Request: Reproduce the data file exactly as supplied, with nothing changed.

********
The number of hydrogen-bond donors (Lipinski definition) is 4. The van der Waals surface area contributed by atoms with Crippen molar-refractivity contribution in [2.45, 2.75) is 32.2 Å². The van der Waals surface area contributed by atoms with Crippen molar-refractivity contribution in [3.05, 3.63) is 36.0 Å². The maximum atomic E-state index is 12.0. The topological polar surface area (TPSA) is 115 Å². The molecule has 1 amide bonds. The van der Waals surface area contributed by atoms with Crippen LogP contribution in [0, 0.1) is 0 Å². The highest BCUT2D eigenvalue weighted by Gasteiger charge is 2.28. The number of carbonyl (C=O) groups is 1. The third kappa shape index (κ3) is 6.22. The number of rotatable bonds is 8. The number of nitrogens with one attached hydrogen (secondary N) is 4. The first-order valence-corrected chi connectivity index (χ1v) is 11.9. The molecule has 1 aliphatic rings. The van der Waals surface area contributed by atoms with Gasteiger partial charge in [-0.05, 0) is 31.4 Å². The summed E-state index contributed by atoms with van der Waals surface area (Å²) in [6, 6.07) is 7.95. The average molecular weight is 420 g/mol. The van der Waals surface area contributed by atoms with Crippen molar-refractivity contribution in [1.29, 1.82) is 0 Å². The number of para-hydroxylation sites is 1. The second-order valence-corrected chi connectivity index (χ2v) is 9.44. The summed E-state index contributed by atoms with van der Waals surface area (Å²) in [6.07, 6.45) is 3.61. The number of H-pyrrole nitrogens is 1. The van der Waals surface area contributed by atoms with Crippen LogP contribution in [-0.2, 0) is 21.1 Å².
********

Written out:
The number of hydrogen-bond donors (Lipinski definition) is 4. The van der Waals surface area contributed by atoms with Crippen molar-refractivity contribution in [2.45, 2.75) is 32.2 Å². The van der Waals surface area contributed by atoms with Crippen molar-refractivity contribution in [3.05, 3.63) is 36.0 Å². The maximum atomic E-state index is 12.0. The topological polar surface area (TPSA) is 115 Å². The molecule has 1 amide bonds. The van der Waals surface area contributed by atoms with Crippen LogP contribution in [0, 0.1) is 0 Å². The highest BCUT2D eigenvalue weighted by Gasteiger charge is 2.28. The number of carbonyl (C=O) groups is 1. The third kappa shape index (κ3) is 6.22. The number of rotatable bonds is 8. The number of nitrogens with one attached hydrogen (secondary N) is 4. The first-order valence-corrected chi connectivity index (χ1v) is 11.9. The molecule has 1 aliphatic rings. The van der Waals surface area contributed by atoms with Gasteiger partial charge in [-0.05, 0) is 31.4 Å². The summed E-state index contributed by atoms with van der Waals surface area (Å²) in [6, 6.07) is 7.95. The average molecular weight is 420 g/mol. The van der Waals surface area contributed by atoms with Crippen molar-refractivity contribution in [1.29, 1.82) is 0 Å². The number of para-hydroxylation sites is 1. The second-order valence-corrected chi connectivity index (χ2v) is 9.44. The summed E-state index contributed by atoms with van der Waals surface area (Å²) in [6.07, 6.45) is 3.61. The number of H-pyrrole nitrogens is 1. The van der Waals surface area contributed by atoms with Crippen LogP contribution in [-0.2, 0) is 21.1 Å².